As methane is a very stable molecule, its degradation without oxygen or sulfate is impossible, or so it was thought until 2006 when a team of researchers discovered Methylomirabilis oxyfera, an anaerobic bacterium, i.e., that can live without oxygen and can oxidize methane without using oxygen. To do so, the microorganism uses nitrites in freshwater sediments in farming areas. Now, the same research team, the outcome of a joint international undertaking involving CEA, CNRS and Evry-Val-d'Essonne University, has just proven that the same bacterium uses an entirely new enzymatic process to produce oxygen from nitrites and uses it to oxidize methane. The research that led to the discovery of the new oxygen producing pathway, which may precede the development of photosynthesis that enables the existence of an aerobic metabolism in an oxygen deprived atmosphere, has just been published in the March 25 issue of Nature.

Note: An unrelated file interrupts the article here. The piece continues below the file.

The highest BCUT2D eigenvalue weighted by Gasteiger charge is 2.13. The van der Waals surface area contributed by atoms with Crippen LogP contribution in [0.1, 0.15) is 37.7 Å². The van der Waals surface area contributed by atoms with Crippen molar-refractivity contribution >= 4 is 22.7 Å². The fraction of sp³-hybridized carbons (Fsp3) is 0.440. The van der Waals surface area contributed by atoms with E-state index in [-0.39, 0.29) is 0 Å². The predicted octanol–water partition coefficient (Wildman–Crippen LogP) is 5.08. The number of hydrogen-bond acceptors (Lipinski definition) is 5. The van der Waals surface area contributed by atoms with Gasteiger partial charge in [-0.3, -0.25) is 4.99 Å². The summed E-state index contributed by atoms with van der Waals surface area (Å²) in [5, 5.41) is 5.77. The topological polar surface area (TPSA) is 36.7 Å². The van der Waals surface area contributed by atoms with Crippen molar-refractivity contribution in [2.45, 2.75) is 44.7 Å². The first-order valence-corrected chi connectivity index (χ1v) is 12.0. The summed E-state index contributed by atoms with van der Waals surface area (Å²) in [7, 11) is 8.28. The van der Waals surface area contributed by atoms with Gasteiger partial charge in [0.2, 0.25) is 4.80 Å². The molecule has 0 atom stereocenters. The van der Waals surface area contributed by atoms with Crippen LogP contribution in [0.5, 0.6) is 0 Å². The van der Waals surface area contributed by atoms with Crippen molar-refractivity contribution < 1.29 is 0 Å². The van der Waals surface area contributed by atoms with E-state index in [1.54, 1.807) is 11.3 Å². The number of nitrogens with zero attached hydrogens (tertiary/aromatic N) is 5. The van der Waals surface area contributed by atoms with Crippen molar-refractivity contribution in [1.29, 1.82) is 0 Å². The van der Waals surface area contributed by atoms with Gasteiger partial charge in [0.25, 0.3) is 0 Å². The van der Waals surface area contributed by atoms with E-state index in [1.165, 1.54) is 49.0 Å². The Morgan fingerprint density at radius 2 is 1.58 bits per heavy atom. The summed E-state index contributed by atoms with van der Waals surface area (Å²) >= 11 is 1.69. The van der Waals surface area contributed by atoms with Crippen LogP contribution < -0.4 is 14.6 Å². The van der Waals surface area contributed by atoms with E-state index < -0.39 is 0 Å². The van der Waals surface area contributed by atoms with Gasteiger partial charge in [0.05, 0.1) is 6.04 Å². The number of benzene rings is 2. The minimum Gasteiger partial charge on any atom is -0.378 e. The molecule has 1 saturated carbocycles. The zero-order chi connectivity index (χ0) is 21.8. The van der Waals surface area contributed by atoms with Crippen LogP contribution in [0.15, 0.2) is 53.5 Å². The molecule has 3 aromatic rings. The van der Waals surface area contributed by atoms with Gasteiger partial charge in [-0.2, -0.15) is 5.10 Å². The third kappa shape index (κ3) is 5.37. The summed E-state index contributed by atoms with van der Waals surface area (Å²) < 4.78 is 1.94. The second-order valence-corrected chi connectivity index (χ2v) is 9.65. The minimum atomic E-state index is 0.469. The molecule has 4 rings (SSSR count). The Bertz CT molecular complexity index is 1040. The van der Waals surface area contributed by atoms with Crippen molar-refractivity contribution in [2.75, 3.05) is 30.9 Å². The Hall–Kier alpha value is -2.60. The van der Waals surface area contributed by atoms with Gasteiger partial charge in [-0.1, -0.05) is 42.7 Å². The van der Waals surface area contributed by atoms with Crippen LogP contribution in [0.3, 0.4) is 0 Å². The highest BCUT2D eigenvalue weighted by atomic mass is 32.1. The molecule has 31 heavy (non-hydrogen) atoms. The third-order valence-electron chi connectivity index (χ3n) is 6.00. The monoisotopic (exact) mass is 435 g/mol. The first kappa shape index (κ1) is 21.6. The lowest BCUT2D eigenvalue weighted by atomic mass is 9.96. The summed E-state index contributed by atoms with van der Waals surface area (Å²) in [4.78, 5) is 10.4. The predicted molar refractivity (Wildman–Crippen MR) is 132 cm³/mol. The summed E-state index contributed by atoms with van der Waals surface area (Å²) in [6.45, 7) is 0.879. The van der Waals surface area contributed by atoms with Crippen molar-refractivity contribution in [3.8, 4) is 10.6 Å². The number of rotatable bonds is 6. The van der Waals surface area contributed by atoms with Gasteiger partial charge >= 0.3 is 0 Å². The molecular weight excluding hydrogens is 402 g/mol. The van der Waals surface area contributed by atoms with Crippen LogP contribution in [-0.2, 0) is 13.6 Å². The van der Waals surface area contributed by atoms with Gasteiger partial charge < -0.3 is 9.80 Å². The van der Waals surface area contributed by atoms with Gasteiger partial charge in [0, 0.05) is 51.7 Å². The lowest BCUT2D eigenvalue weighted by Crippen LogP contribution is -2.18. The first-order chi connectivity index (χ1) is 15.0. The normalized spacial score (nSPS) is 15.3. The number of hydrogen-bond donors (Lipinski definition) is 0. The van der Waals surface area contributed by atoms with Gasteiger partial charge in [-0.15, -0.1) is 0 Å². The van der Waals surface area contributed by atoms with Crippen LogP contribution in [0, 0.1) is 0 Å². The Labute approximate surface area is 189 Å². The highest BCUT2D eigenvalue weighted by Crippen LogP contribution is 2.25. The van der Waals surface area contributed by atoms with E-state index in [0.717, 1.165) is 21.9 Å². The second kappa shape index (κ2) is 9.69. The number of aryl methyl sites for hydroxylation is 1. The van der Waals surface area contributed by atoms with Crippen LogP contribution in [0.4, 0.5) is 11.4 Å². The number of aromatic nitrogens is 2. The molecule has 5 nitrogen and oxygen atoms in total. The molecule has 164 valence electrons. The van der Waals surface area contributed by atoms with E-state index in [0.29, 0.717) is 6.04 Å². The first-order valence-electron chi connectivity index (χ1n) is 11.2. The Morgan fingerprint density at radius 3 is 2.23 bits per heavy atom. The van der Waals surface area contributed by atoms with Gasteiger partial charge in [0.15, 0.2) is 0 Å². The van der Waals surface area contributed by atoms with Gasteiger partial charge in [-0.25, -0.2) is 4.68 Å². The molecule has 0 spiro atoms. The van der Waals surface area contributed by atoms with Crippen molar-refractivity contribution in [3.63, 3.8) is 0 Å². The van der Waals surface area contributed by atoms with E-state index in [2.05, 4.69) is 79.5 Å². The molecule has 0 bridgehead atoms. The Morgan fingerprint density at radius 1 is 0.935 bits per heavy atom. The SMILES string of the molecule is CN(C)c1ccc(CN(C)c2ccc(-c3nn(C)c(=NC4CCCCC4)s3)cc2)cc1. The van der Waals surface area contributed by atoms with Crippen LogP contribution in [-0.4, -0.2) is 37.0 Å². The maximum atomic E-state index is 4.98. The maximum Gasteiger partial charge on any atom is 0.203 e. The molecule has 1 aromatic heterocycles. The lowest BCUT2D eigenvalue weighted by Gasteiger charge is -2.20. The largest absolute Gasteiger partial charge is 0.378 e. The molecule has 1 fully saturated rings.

As Methylomirabilis oxyfera grows very slowly in an anaerobic environment and within a complex microbial community, understanding the new oxygen producing pathway was not easy. The Genoscope researchers at the CEA Life Sciences Department used a global approach by sequencing the entire DNA of the community. Based on the sequencing data, they were able to reconstruct the entire genome of the bacterium. Based on their results, the researchers then demonstrated that the genes usually involved in nitrite reduction are lacking in the genome. So, they hypothesized that there was another nitrite reduction pathway in the bacterium and that it was able to produce its own oxygen and use it to oxidize methane. The researchers have now proven their hypothesis by capturing the endogenous oxygen.